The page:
본 연구에서는 가족의 불안정성이 증대하고 있는 현대 사회에서 가족구조의 변화가 아동 교 육과 관련하여 갖는 함의를 찾기 위하여 가족구조와 아동의 학업성취 사이의 관계를 실증적으 로 분석하였다. 초등학교 6학년생 1,011명을 대상으로 실증분석을 실시한 결과, 구조적 결손가 족의 아동은 양친가족의 아동에 비하여 유의미하게 낮은 학업성취 수준을 보였다. 그런데 이러 한 결손가족 아동의 상대적으로 낮은 학업성취 수준은 부모의 부재 그 자체보다는, 이들이 직 면하고 있는 열악한 경제적 여건에 의하여 초래되고 있을 가능성이 큰 것으로 나타났다.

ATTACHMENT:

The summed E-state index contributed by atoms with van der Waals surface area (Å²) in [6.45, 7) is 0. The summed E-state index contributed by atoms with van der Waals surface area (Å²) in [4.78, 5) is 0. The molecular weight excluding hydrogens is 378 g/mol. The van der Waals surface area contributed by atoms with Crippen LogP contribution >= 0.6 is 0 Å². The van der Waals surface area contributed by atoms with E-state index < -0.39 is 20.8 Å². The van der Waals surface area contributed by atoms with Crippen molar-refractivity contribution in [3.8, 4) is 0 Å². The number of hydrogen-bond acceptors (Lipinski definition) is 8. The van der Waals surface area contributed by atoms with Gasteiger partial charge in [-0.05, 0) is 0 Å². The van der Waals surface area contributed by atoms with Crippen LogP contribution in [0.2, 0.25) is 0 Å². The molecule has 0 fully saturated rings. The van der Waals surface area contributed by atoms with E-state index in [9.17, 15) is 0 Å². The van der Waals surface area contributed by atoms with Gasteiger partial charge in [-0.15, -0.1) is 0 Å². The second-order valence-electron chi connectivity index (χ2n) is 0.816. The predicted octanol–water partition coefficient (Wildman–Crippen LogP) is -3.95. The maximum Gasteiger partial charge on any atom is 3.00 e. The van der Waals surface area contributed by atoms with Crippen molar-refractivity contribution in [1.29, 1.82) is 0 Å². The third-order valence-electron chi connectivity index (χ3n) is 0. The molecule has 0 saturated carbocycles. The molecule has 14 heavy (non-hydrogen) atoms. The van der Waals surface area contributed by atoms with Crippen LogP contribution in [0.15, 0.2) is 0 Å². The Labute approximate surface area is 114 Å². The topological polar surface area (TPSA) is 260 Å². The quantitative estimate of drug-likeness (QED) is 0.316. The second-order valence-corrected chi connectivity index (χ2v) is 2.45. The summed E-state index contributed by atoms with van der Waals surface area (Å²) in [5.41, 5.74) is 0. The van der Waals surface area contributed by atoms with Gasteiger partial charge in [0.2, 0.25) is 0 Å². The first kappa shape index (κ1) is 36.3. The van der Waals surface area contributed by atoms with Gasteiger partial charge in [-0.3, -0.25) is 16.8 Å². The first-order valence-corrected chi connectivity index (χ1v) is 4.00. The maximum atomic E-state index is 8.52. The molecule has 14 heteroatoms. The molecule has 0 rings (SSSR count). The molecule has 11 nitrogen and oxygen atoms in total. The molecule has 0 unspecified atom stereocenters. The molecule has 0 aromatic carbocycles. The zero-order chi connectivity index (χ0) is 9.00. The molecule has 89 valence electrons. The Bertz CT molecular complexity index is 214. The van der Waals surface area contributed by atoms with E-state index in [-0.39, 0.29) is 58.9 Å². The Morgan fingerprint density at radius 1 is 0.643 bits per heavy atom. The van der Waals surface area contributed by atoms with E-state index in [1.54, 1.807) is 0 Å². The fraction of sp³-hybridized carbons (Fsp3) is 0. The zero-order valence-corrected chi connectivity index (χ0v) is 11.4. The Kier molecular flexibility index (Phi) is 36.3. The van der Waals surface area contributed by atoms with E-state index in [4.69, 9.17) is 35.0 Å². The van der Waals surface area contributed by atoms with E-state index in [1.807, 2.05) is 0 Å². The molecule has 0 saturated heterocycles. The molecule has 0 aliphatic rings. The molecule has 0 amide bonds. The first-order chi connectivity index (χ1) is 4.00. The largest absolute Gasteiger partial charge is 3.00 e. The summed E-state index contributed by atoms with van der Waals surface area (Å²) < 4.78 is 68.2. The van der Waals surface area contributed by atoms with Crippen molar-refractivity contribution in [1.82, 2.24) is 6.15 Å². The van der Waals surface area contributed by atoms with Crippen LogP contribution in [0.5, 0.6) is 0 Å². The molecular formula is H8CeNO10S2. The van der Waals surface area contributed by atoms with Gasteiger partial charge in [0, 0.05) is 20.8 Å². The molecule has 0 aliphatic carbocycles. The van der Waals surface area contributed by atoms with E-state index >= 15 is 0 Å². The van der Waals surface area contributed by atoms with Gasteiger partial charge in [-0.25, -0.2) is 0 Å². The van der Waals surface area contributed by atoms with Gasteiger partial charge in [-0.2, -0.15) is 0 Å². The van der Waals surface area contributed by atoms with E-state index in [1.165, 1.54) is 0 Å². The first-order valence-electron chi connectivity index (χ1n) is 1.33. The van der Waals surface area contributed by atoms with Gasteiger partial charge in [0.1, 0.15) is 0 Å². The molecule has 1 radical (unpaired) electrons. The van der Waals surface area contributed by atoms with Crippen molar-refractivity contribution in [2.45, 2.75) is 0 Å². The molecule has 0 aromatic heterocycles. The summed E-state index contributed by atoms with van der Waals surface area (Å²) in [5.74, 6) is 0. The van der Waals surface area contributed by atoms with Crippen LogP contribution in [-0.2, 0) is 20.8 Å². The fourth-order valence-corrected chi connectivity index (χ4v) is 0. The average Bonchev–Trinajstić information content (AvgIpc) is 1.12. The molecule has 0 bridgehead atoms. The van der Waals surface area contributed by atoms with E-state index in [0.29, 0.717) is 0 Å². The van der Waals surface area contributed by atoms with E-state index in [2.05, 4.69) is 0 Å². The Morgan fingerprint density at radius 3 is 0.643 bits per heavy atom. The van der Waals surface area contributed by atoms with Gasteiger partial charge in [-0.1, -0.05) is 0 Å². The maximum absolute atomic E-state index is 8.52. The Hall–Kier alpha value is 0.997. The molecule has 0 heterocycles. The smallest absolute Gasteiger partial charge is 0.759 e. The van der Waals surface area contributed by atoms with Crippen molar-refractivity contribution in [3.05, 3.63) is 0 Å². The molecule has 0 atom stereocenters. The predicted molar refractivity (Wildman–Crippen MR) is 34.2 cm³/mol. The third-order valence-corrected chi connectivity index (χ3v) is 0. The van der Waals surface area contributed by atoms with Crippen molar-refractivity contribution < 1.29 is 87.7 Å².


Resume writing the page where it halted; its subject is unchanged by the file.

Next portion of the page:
The purpose of this study is to examine how family structure affects children's academic achievement with special reference to the relative influence of family resources in the context of Korean society. Following research questions are addressed. (1) Do children who live with single parents have relatively lower achievement than children who live with both parents? (2) Is family structure associated with family resources which are necessary for supporting children's academic activities? (3) If differences in children's test scores by family structure exist, what are the factors that might explain the differences? Can differences in test scores be attributable to any of the possible links between family structure and family resources? The analyses are based on data collected from 1,011 sixth graders of 8 public elementary schools in Seoul. Data is analyzed using multiple regression, crosstabs, and odds ratio. The results show that children in two-parent families have higher test scores than do children in one-parent families. Also, children who live with single parents are economically disadvantaged while parental attention with regard to children's educational activities doesn't differ by family structure. Such disadvantage in test scores for children from one-parent families can mainly be attributable to families' poor economic conditions. Family structure itself does not influence children's achievement directly. Rather, family economic resources, which are strongly associated with family structure, mediate the negative effects of living in a single-parent family. Thus, it can be concluded that the lower academic achievement of children from single-parent families is due to the fact that single parents have lower education levels and lower earnings.